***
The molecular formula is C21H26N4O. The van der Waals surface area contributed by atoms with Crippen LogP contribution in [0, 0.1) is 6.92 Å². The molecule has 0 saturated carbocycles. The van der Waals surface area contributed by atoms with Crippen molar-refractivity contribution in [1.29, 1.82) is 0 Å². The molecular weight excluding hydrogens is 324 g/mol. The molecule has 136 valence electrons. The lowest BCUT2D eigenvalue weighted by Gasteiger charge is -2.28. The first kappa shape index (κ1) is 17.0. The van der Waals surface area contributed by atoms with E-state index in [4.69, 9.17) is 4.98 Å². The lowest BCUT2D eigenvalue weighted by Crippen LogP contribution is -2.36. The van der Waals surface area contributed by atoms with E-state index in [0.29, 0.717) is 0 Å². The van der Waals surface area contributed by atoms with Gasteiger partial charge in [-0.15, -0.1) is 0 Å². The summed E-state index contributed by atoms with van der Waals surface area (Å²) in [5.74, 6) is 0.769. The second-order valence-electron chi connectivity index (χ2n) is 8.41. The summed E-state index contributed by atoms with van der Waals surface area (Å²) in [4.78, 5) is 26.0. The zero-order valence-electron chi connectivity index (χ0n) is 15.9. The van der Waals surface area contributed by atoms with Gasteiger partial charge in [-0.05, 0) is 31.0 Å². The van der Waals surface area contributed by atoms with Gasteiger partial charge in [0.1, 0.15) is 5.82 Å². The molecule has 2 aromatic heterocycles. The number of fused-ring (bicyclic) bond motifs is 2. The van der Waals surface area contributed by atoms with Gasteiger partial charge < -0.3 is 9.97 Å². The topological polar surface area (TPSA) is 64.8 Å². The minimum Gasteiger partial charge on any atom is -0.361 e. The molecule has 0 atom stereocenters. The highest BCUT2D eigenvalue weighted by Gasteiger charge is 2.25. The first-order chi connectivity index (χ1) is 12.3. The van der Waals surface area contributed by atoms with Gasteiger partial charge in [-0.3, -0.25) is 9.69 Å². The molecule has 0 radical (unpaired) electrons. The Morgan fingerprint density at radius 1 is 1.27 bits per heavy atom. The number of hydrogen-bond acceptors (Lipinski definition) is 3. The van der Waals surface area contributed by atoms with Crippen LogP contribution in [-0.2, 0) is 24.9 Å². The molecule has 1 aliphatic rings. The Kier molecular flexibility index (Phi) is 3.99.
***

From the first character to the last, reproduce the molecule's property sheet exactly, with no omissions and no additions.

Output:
The molecular formula is C21H26N4O. The van der Waals surface area contributed by atoms with Crippen LogP contribution in [0, 0.1) is 6.92 Å². The molecule has 0 saturated carbocycles. The van der Waals surface area contributed by atoms with Crippen molar-refractivity contribution in [1.29, 1.82) is 0 Å². The molecular weight excluding hydrogens is 324 g/mol. The molecule has 136 valence electrons. The lowest BCUT2D eigenvalue weighted by Gasteiger charge is -2.28. The first kappa shape index (κ1) is 17.0. The van der Waals surface area contributed by atoms with E-state index in [4.69, 9.17) is 4.98 Å². The lowest BCUT2D eigenvalue weighted by Crippen LogP contribution is -2.36. The van der Waals surface area contributed by atoms with E-state index in [0.29, 0.717) is 0 Å². The van der Waals surface area contributed by atoms with Gasteiger partial charge in [-0.15, -0.1) is 0 Å². The summed E-state index contributed by atoms with van der Waals surface area (Å²) in [5.74, 6) is 0.769. The second-order valence-electron chi connectivity index (χ2n) is 8.41. The summed E-state index contributed by atoms with van der Waals surface area (Å²) in [4.78, 5) is 26.0. The zero-order valence-electron chi connectivity index (χ0n) is 15.9. The van der Waals surface area contributed by atoms with Gasteiger partial charge in [-0.05, 0) is 31.0 Å². The van der Waals surface area contributed by atoms with Gasteiger partial charge in [0.1, 0.15) is 5.82 Å². The molecule has 2 aromatic heterocycles. The number of fused-ring (bicyclic) bond motifs is 2. The van der Waals surface area contributed by atoms with Gasteiger partial charge < -0.3 is 9.97 Å². The topological polar surface area (TPSA) is 64.8 Å². The minimum Gasteiger partial charge on any atom is -0.361 e. The molecule has 0 atom stereocenters. The highest BCUT2D eigenvalue weighted by Gasteiger charge is 2.25. The first-order chi connectivity index (χ1) is 12.3. The van der Waals surface area contributed by atoms with Gasteiger partial charge in [-0.3, -0.25) is 9.69 Å². The molecule has 0 radical (unpaired) electrons. The Morgan fingerprint density at radius 1 is 1.27 bits per heavy atom. The number of hydrogen-bond acceptors (Lipinski definition) is 3. The van der Waals surface area contributed by atoms with Crippen LogP contribution in [-0.2, 0) is 24.9 Å². The molecule has 1 aliphatic rings. The Kier molecular flexibility index (Phi) is 3.99.